Guest Opinion

Reforms Hike Overhead Costs

By John Moliere



Virtually all federal IT contractors have been affected by the shift in emphasis from project or program centric procurements to omnibus, all encompassing procurements using a variety of indefinite delivery, indefinite quantity contract vehicles.

The Information Technology Management Reform Act of 1996, which triggered federal agency streamlining and downsizing, has also driven a rapid shift by the government toward best commercial practice in procurement methodology.

In the IT and professional services contractor community, this has caused a shift of enormous proportions from services delivery to services management with significant ramifications and potential reward. But it has not come without pain and cost.

In the past, competing contractors would research a given program, conduct requisite premarketing qualification and pre-positioning activities; put an internal team together to develop a technical and pricing strategy; prepare technical, management and cost responses; submit the draft to the scrutiny of a knowledgeable Red Team; make corrections; submit the response and wait.

On those occasions where the IT contractor was successful, staffing requirements were met from in-house people and augmented with new hires. Except for pedestrian contract administration and modifications, the contracts staff was basically finished. The accounting department interfaced with the program manager, invoices were generated monthly, and in-place processes were exercised to ensure smooth management.

These days, agencies issue far-reaching requirements in the solicitation document and whether or not many of the requested niche functions ever get used is another issue. Nonetheless, assembling a diverse capability team is costly up front.

The net result has been a shift in the workload from the government to the contractor staff organizations. The government seeks an holistic capability from its prime contractors, which requires teams to be comprised of a variety or primary and niche providers, as well as companies that meet one or more small business imperatives. These requirements dictate the need for a larger corps of subcontractors, and drive the contracts personnel of the prime contractor to do a greater amount of work early on.

Before a contract award, this group must review the document for onerous terms, conditions and other requirements (such as bonding); prepare and send non-disclosure agreements and agreement to subcontract; prepare templates for response and requests for pricing information; and then negotiate each of the separate agreements.

The successful completion of these instruments is key to the proposal being completed on time and requires a great deal of follow-up by the contracts shop. This is an extraordinarily demanding effort which requires constant liaison to reach closure on a timely basis.

Pricing is separate from contracts. Contracts have a role — a big role in the aforementioned precontract award administra- tion, preparation of representations and certifications, and auditing the work completed by the pricing team. This allows unbiased contract administrators to ensure that the detailed, indirect work-ups comply with set or provisional rates and with the requirements of the request for proposal.

Upon award, all the precontract award administration activities become post-contract award administration. Continuity between the prime contractor and their equal and opposites at each of the subcontractors enables a smooth transition to successful execution. But the work does not recede, nor does the requisite turnaround time slacken. It is at this time that the impact begins to be felt by other staff departments. If a national or far-reaching requirement dictates establishing a new, distant office, or if a rapid ramp-up of staff is required, then the human resources and facilities personnel must respond quickly and are beset with an avalanche of interviews and new-hire paperwork.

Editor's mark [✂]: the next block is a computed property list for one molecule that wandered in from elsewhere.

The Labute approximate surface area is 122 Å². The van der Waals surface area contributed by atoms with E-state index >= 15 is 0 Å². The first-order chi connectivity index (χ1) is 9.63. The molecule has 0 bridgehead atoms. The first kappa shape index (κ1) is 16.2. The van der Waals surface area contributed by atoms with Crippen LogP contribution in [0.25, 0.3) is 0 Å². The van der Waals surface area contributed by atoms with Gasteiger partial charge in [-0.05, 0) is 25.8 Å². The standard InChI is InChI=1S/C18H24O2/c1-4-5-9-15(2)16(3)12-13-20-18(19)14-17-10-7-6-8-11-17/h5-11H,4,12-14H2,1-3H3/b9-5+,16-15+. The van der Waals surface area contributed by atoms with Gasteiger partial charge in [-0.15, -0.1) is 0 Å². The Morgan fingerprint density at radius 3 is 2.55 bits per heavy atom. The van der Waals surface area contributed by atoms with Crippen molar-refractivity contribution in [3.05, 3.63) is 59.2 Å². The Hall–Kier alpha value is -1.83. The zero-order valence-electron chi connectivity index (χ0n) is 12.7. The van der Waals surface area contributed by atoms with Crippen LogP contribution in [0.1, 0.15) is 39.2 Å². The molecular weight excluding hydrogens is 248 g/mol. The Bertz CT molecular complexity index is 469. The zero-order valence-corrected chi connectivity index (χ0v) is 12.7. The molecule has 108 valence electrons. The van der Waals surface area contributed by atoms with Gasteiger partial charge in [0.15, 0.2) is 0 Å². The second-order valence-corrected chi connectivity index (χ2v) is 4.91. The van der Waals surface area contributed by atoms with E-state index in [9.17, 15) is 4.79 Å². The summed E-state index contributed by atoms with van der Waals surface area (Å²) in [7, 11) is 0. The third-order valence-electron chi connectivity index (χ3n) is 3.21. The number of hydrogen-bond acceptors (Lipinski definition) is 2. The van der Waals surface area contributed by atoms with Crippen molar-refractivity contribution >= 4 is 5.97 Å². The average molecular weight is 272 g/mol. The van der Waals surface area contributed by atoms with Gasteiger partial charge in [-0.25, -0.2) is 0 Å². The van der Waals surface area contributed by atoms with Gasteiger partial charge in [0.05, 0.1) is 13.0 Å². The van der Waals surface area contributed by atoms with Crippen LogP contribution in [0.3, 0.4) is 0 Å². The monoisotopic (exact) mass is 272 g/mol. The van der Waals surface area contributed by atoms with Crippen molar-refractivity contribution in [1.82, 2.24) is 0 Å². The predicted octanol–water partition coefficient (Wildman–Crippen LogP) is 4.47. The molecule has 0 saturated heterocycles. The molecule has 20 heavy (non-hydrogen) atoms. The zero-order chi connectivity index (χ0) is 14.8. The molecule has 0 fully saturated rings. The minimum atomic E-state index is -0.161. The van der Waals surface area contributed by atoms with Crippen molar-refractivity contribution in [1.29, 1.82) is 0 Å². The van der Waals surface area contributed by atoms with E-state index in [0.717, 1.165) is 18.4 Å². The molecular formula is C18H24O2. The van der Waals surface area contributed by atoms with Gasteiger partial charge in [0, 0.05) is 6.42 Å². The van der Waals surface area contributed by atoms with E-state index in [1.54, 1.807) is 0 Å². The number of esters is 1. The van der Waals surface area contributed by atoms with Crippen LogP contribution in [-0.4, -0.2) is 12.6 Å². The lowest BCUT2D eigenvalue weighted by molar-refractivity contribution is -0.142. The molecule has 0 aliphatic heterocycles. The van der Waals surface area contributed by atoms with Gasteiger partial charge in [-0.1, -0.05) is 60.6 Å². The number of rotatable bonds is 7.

New IDIQ contracts typically means that contracting firms execute a series of short- term tasks. This spells a higher incidence of invoices to generate and accounts payable to vendors and subcontractors. The cost per work transaction increases accordingly.

Then there's the marketing and business development groups. There seems to be an insatiable thirst to secure more and more IDIQ and BPA contracts. But why? Who's driving this madness ... IT contractor or federal buyer? The cost for contractors to secure these contracts is not great, but they are in many cases redundant with regard to other hollow IDIQ contractual vehicles.

For many contractors, the question "when is enough, enough" is a difficult one to answer. These days, many federal agencies are in competition with other federal agencies for the override dollars associated with contract usage.

Often, if an IT contractor does not have an IDIQ or BPA in place with a given ordering agency or regional office, then that task may go to an IT contractor that has such a vehicle. Government downsizing has certainly caused up-sizing in the private sectors' staff functions, which serves the government IT functionaries. But competition amongst federal ordering offices costs IT contractors, and in the final analysis, the user.

The end result for government contractors is higher associated general and administrative and overhead costs across the board, a factor that must be considered in future pricing strategies.

John Moliere is vice president of telecommunications integration systems at Sherikon Inc., Chantilly, Va. He can be reached at jmoliere@sherikon.com.

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